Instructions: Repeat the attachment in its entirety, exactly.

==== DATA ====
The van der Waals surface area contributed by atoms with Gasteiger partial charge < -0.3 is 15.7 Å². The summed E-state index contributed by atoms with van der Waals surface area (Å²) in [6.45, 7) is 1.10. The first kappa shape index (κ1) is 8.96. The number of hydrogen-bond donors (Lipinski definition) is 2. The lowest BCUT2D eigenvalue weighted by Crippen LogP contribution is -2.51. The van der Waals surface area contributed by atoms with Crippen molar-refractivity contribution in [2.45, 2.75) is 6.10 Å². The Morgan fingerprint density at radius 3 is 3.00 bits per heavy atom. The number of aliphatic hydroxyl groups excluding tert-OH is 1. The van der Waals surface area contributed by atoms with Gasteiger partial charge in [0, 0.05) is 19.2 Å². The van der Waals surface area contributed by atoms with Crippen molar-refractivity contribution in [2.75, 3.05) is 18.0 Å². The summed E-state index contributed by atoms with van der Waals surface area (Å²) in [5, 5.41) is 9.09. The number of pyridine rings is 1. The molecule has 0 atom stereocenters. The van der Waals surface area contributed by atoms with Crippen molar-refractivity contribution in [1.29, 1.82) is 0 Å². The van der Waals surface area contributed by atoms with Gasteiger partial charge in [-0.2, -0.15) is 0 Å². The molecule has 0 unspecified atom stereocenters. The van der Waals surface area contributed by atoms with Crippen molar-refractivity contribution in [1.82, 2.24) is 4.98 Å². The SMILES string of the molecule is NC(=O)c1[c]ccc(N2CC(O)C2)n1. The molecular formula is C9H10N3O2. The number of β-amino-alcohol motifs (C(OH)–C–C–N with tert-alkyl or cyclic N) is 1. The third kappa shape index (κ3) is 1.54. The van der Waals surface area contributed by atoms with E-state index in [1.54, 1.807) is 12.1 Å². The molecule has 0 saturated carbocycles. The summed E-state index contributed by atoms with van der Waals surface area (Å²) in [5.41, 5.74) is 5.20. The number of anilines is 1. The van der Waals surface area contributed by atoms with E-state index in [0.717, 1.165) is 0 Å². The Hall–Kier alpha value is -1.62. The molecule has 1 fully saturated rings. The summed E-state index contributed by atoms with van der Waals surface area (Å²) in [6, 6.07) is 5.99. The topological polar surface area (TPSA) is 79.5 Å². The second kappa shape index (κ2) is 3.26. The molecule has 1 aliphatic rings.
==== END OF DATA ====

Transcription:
The van der Waals surface area contributed by atoms with Gasteiger partial charge < -0.3 is 15.7 Å². The summed E-state index contributed by atoms with van der Waals surface area (Å²) in [6.45, 7) is 1.10. The first kappa shape index (κ1) is 8.96. The number of hydrogen-bond donors (Lipinski definition) is 2. The lowest BCUT2D eigenvalue weighted by Crippen LogP contribution is -2.51. The van der Waals surface area contributed by atoms with Crippen molar-refractivity contribution in [2.45, 2.75) is 6.10 Å². The Morgan fingerprint density at radius 3 is 3.00 bits per heavy atom. The number of aliphatic hydroxyl groups excluding tert-OH is 1. The van der Waals surface area contributed by atoms with Gasteiger partial charge in [0, 0.05) is 19.2 Å². The van der Waals surface area contributed by atoms with Crippen molar-refractivity contribution in [2.75, 3.05) is 18.0 Å². The summed E-state index contributed by atoms with van der Waals surface area (Å²) in [5, 5.41) is 9.09. The number of pyridine rings is 1. The molecule has 0 atom stereocenters. The van der Waals surface area contributed by atoms with Crippen molar-refractivity contribution in [1.29, 1.82) is 0 Å². The van der Waals surface area contributed by atoms with Gasteiger partial charge in [-0.2, -0.15) is 0 Å². The molecule has 0 unspecified atom stereocenters. The van der Waals surface area contributed by atoms with Crippen molar-refractivity contribution in [1.82, 2.24) is 4.98 Å². The SMILES string of the molecule is NC(=O)c1[c]ccc(N2CC(O)C2)n1. The molecular formula is C9H10N3O2. The number of β-amino-alcohol motifs (C(OH)–C–C–N with tert-alkyl or cyclic N) is 1. The third kappa shape index (κ3) is 1.54. The van der Waals surface area contributed by atoms with E-state index in [1.54, 1.807) is 12.1 Å². The molecule has 0 saturated carbocycles. The summed E-state index contributed by atoms with van der Waals surface area (Å²) in [5.41, 5.74) is 5.20. The number of anilines is 1. The van der Waals surface area contributed by atoms with E-state index in [0.717, 1.165) is 0 Å². The Hall–Kier alpha value is -1.62. The molecule has 1 fully saturated rings. The summed E-state index contributed by atoms with van der Waals surface area (Å²) in [6, 6.07) is 5.99. The topological polar surface area (TPSA) is 79.5 Å². The second kappa shape index (κ2) is 3.26. The molecule has 1 aliphatic rings.